February 5, 2019
IntelBrief: A Farewell to Arms Control
The treaties on missile defense and nuclear deterrence negotiated between the United States and the Soviet Union during the Cold War avoided escalation and kept that war relatively ‘cold’. However, as the United States moves toward a more unilateral posture, those treaties are being discarded as relics of a bygone era. The latest example is the de facto end of the 1987 Intermediate-Range Nuclear Forces Treaty (INF). For months, the U.S. has stated that, if Russia failed to end an ongoing pattern of INF violations dating back five years, Washington would suspend its adherence to the 32-year treaty. Russia consistently denied any proscribed activity and so on February 1, the U.S. announced it was pausing its observation of the INF treaty while leaving a six-month window before its official termination.
In announcing the U.S. decision, which was long expected given the consistent statements by senior officials (and even NATO leadership), Secretary of State Mike Pompeo offered that the U.S. ‘can no longer be restricted by the treaty while Russia shamelessly violates it.’ NATO released a statement that concurred with the U.S. position, placing responsibility for the unraveling treaty squarely on Moscow. At a February 2 appearance, Russian President Putin declared that Russia would also suspend adherence to the treaty and begin developing weapons outlawed by the INF. Putin went on to state that Russia would not seek new talks with the U.S., preferring instead to wait until the U.S. and NATO were prepared to engage in a more ‘meaningful and substantive’ dialogue. The U.S. is now building its first long-range nuclear weapons since 1991, a move that has not gone unnoticed by other countries seeking to modernize their own arsenals.
The INF addressed one of the most important issues dominating the global security agenda: dealing with and effectively deterring the threat of nuclear war. In the 1980s, the Soviet Union possessed an overwhelming advantage in troop numbers in Europe, so the U.S. needed a credible deterrent to forestall a potential Soviet invasion of a NATO allied-country. Still, the deterrent had to stop short of triggering all-out nuclear Armageddon between Washington and Moscow. To that end, the U.S. developed and began to station a land-based nuclear missile in Europe that could provide a credible deterrence to prevent the Red Army from flowing across the Fulda Gap in an all-out ground invasion. The Soviet Union had earlier announced the development of its own land-based intermediate range missile. The threat of these weapons being employed was so great that it led to years of serious negotiations that culminated with President Reagan and President Gorbachev signing the INF treaty.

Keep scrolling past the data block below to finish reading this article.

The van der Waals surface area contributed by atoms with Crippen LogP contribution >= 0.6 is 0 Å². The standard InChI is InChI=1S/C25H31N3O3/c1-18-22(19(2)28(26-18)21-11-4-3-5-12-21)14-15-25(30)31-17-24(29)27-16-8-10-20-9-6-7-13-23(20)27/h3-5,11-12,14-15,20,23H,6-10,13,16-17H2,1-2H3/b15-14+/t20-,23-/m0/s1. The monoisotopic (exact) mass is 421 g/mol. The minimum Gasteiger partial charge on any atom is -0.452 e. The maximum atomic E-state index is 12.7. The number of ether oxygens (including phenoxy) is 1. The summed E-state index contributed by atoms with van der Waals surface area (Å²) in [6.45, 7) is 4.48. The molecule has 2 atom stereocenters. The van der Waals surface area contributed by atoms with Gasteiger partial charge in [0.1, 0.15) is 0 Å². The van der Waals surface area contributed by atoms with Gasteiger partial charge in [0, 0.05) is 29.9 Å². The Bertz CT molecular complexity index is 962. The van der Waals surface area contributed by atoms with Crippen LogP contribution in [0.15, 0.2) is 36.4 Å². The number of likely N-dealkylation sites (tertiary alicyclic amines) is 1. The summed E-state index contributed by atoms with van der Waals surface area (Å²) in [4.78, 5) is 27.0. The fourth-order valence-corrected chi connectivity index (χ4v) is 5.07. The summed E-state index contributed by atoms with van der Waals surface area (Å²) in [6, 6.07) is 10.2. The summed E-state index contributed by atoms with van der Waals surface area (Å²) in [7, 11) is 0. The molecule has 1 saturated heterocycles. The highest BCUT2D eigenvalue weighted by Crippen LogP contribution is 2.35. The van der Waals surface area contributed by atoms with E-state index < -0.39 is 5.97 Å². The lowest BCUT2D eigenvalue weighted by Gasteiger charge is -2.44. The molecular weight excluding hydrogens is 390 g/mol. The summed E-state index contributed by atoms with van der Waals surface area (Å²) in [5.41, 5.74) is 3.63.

When the INF was signed, Russia and the U.S. were the only two countries with mature intermediate-range nuclear capabilities. Now, China and others such as Pakistan, India, and North Korea, are thought to have such capability—and they are not bound by the INF treaty. China has stated that Russia and the U.S. should adhere to the INF and objects to any efforts to expand the treaty beyond its current scope. China’s exclusion from the INF is as important a factor in the U.S. decision as the consistent Russian violations. The entire construct of nuclear arms control is at risk again, unfolding against the backdrop of a Western alliance in decay, due in part to deliberate U.S. policies. There is no immediate plan to revive talks aimed at crafting a new and comprehensive agreement, something that would be incredibly difficult given the number and diversity of countries involved. Without an aggressive push to begin negotiations toward this end, however, the abrogation of the INF could galvanize a new arms race, making the threats faced during the Cold War seem modest by comparison.
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